by Noah Cain
Richard Inman’s new album, Come Back Through, is narrated by desperate cowboys, gamblers, and lovers at the edge of what’s bearable. They stare down mistake-filled pasts, debt-ridden presents, and overwhelming futures, struggling with the question of hope. Recorded over a weekend, it is sonically unified and organic. You can feel the magic of that specific time and place as Inman’s baritone rises above classic country chord patterns and instrumentation. As with all of Inman’s work, the storytelling takes center stage.
In the chorus of Come Back Through’s opening song and lead single, “Waiting on the River,” Inman introduces us to the album’s major themes: troubles with gambling and drinking, the beauty of rural central Canada, the precarity of loving and being loved, and the certainty of death: “I’m digging for change, waiting on the river/ Just hoping that my liver and my luck hold out/ Thinking on your dark eyes, dark-haired darling/ Chase away my worries and wash away my doubt.”
Like the other great country songwriters (and he is among the best), Inman can communicate a lifetime of baggage in a few verses and a chorus. He is the master of evocative detail, operating outside of generalization and cliché even when the subject is, on the surface, the stuff of country music tropes. Take this couplet from the terrifying and cinematic “Cut Fence (Let God Sort Them Out)” (co-written with Markus Skovsgaard), which depicts a lonely rancher setting his horses free as a fire barrels toward them: “Had the keys been by the door, instead of blue jeans on the floor / Might have had a chance to haul out a load.” With this one detail, Inman gives us what we need to understand the story the rancher has been telling himself for years, the story that he’s already constructing about this freak fire: that his carelessness is to blame for the loss. In the end, he accepts his fate: “Good luck, godspeed, glad someone made it out / Better than burning here with me.” He’s singing to his horses, but he’s also singing to everyone he feels is better off without him.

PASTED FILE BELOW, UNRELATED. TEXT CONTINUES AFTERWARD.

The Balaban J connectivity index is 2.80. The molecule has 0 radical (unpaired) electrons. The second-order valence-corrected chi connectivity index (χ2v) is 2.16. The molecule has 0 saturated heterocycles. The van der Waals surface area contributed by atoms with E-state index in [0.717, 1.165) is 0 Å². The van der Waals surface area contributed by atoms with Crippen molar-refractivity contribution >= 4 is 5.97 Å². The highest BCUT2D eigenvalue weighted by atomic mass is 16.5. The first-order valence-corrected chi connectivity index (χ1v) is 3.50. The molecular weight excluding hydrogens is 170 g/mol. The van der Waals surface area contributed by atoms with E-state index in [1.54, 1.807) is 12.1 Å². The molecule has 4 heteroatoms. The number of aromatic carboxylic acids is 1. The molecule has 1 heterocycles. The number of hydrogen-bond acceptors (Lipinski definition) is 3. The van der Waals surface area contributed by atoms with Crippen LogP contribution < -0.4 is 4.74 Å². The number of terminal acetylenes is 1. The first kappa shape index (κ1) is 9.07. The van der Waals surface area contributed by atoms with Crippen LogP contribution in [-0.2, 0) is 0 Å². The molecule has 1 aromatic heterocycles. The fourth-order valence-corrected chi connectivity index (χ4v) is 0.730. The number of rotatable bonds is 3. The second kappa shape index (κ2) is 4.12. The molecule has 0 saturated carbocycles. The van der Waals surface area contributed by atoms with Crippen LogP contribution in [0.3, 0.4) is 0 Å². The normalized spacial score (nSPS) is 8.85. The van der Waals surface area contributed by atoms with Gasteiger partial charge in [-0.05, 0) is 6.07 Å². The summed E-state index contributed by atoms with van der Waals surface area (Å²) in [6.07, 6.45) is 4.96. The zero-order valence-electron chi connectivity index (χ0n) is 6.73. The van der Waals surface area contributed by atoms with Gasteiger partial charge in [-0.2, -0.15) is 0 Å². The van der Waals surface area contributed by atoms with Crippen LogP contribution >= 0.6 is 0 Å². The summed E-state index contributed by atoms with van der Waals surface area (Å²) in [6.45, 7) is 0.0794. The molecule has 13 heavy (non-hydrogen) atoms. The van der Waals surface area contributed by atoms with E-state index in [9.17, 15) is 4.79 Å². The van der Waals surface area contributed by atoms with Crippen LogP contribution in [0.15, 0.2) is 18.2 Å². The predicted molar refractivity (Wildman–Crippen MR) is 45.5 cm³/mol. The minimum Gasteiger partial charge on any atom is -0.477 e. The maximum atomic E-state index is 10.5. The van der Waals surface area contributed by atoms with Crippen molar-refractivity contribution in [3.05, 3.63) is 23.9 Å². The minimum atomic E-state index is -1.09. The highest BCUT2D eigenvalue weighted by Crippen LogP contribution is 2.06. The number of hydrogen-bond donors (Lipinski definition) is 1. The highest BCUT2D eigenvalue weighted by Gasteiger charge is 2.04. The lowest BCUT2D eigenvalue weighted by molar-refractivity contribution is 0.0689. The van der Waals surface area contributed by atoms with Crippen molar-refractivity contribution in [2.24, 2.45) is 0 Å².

Inman is at his strongest when he’s singing about love. Love is not just contained in the lyrics. It hums across the whole album. The title track, which I consider the album’s best, captures the power of unconditional love. Despite unpaid debts, an old friend tells the wanderer, “Brother, always come back through when you go away.” In the wake of this love, the wanderer finds a way forward, reflecting, “If I start right now and take it day by day, I could make it right and chip that debt away.”In these times of intense conflict and division, the love that Inman invites us to witness on Come Back Through, though broken and tenuous, is tender and a great comfort.